Do Change Leaders think differently from the rest of us? I have long been fascinated by the mind-set of leaders who embark on any change process. What triggers them to act, how do they think when they start the change process and how does their mind-set evolve to affect their ability to succeed?
The evidence I have observed in my +32 years working in the field is that all Change Leaders have at least one thing in common. That is their dissatisfaction with the status-quo and a restlessness to do something about it. They hanker after a better state of affairs and can articulate the gap between their organisation’s current reality and where they would like it to be.
Let’s call this the DELTA mind-set and it is a clear starting requirement for an effective change mandate to be developed. The ‘watch-out’ here is that Change Leaders who succeed with sustainable change do not simply default to their own perspective, rather they complement their views by talking to a diverse group of people who live and work across their organisation. They keep an open-mind and proactively seek divergent perspectives, as they know there is compelling scientific evidence that proves that the greater the diversity of people involved in defining any current issue landscape, then the greater the accuracy of the starting point for change is well understood.
Once the state of the now is fully understood, the next mind-set shift successful Change Leaders adopt is that of the Game Changer. In this mind-set they once again diverge and seek views and opinions that enable them to craft a granular and desirable future state for their area or organisation. Being able to play with ideas, almost in a child-like fascination is the key to success here. Holding onto ideas and thoughts, some of which may be wholly impractical or indeed heretical at first consideration, is a key characteristic of the successful Game Changer mind-set.
I have observed that there is nothing quite as dangerous in any organisation as a single idea, firmly held by a senior Change Leader! It can all too quickly become a new unassailable truth.
Successful Change Leaders know that once the ideas begin to flow a new desirable future state begins to take shape, there will be plenty of pragmatists and Polishers who will unleash their concerns and the death of the new idea process will begin in earnest.
When confronted with this seemingly resistance to change, the successful Change Leader has to adopt a resilient mind-set, becoming the protector of new thinking, adeptly turning objections into objectives and giving new ideas at least a chance to draw breath, before they are culled at the brutal alter of pragmatism.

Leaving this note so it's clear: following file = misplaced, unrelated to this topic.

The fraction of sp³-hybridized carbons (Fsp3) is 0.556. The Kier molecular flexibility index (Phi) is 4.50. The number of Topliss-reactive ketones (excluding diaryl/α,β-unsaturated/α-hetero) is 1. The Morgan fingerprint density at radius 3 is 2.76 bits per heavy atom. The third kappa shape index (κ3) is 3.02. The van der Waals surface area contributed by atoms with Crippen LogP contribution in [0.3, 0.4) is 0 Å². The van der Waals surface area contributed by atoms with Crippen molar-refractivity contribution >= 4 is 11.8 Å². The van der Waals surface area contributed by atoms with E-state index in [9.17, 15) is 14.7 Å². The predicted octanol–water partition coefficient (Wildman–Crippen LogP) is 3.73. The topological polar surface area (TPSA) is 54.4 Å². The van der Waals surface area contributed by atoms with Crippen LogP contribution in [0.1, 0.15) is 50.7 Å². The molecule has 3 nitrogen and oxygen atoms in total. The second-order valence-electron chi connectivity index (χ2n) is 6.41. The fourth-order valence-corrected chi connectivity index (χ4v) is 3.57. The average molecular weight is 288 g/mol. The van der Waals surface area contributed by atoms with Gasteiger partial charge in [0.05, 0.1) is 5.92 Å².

Great Change Leaders also recognise that pragmatists are usually acting in good faith and with positive intent. They are sharing concerns in a desire to ensure that the all too scarce change resources that every organisation has, are deployed behind an idea that they consider has a chance of success.
Once ideas for a future state are in play then the Change Leader mind-set changes once more to that of a Strategist mind-set. In this state the Change Leader is considering the best path to take to move from the current to the desired state.
Should it be a fast surgical intervention such as a radical transformational change programme, or will a steady-away continuous improvement programme create the required momentum and desired outputs?
There are pros and cons with all change approaches both fast and slow, wide and deep and a wise Change Leader will consult the University of Life and discover what the organisation has succeed with in the past and what it has learned from any failure to change. Insights such as these can inform how best to approach any change and the route and speed of the change journey that lies ahead for their particular area.
What has to be avoided, but unfortunately is all too common in my experience, is a Change Leader with a fixed mind-set, usually based on the leaders own personal experience of successful change in their previous organisation. Any form of fixed mind-set can be fatal to the success of a new change journey and the University of Life lessons will not be ignored. Failure to attend the seminars dooms the Change Leader to attending class again and again until the lessons are learned once and for all!
The most successful mind-set to adopt throughout the change journey is a flexible mind-set. An experienced Change Leader has to be able to judge when to switch from a ‘diverging’ mind-set; gathering thoughts and insights from others; to a ‘converging’ mind-set; summarising and taking decisive action.
In short Change Leaders have to start and remain curious longer and rush to action slower if they are to make their change process both successful and sustainable.